As I do every Christmas season, I purchased a ticket to see a performance of Handel’s Messiah. This year because I’m back in Houston, I was lucky enough to see the Houston Symphony’s version of this magnificent oratorio.
I arrived about a half-hour early for the concert, so I settled in and read the playbill’s notes on George Frederich Handel’s life. I picked up on a few things that I might have learned had I been paying attention in my high school music appreciation class. It said that in the 18th century, the measure of success for every composer was the opera. And while Handel had success for three decades, by the mid-1730s, he was falling out of favor. The audience for his last opera, Deidamia, had diminished so much that only three performances were held in London before it was canceled.
Understandably discouraged and at a loss about his career prospects, Handel decided to take the winter season of 1741 off. Alarmed that Handel might waste his talents, good friend and former collaborator Charles Jennens encouraged him to try again on a new project—he had written a “Scripture Collection” for him. In a letter to a friend he wrote, “I hope he will lay out his whole Genius & Skill upon it, that the Composition may excel all his former Compositions, as the Subject excels every other Subject. The Subject is Messiah.”
That fall of 1741, Handel took the scripture collection that Jennens prepared for him, wrote the score for the Messiah, and premiered the work while in residency in Dublin, Ireland in April 1742 to a resounding success. The Dublin Journal reported that the work was “the finest composition of Musick that ever was heard…Words are wanting to express the exquisite Delight it afforded the admiring crouded Audience.”
When the Messiah premiered in London in March 1743, the custom of standing during the “Hallelujah” chorus is explained in a letter from 18th-century Scottish essayist James Beattie: “…when the chorus struck up ‘For the Lord God Omnipotent reigneth,’ they were so transported they all, together with the king (who happened to be present), started up, and remained standing till the chorus ended; and hence it became the fashion in England for the audience to stand while that part of the music is performing.”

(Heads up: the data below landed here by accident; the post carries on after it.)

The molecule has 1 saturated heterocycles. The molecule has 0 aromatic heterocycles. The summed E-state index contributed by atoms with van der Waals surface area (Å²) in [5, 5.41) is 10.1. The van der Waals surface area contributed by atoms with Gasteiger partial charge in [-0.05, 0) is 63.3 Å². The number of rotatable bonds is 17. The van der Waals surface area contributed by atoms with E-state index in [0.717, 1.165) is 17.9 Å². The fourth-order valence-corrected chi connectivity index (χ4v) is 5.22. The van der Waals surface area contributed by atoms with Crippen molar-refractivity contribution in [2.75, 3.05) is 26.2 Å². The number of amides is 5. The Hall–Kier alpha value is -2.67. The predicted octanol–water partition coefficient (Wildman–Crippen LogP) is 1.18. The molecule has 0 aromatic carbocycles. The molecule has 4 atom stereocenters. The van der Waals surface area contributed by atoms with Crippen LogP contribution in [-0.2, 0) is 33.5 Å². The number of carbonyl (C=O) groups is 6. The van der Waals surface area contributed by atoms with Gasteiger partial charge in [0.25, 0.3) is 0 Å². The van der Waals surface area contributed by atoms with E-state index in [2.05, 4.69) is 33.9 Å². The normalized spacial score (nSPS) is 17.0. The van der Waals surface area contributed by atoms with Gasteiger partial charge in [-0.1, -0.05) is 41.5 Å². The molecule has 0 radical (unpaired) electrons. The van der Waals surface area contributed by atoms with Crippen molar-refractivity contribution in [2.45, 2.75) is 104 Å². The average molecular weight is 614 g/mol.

I quote all this not to give you a history lesson, but because it struck me, sitting there waiting for the concert to start, that this historical figure was perhaps at the lowest moment of his professional life. For 30 years he’d been composing operas, but his last few have been losing money, and now his latest one has been canceled after three performances, which must have been embarrassing and devastating for him. He may have been at a crossroads, thinking it was time to move on, do something else or maybe even retire.
But a good friend reached out to him at this critical juncture, handed him some text, and said, “Don’t make any decisions yet. Here. Do something with this.”
And the oratorio that Handel composed became one of the greatest musical gifts the world has ever heard. It’s a composition that 281 years later, the world is still celebrating, still playing, still enjoying. Heart-bursting, soul-searing pieces that lift us up and carry us away. As it did in 1742, it still transports us.
Handel seized upon the second chance given to him and created the miracle that still blesses us centuries later. He never wrote another opera, but wrote 15 more oratorios after Messiah; still, Messiah is considered his masterpiece.
Many of us may find ourselves diminished, brought low, and facing a crossroads in life—both personally and professionally. If you are aware of someone struggling, remember that no one is too great (even a child prodigy) or too insignificant (even a homeless person) that they cannot benefit from a helping hand or a word of encouragement. One never knows the untapped miracles that may lie inside a person.
On Friday, December 9, 2022, at the end of the “Hallelujah” chorus, the Houston audience, which until then had remained quite well-behaved, could no longer hold back. Not only were we standing, but spontaneous, thunderous applause broke through Jones Hall. Goosebumps all around.
I wish you all a joyous Christmas! May you find your own miracles to marvel at this holiday season. If you have any stories of lives turned around because of second chances, please share them in the Comments section below.
All quoted text and historical references are from the InTune playbill, December 2022, Houston Symphony, written by John Mangum.
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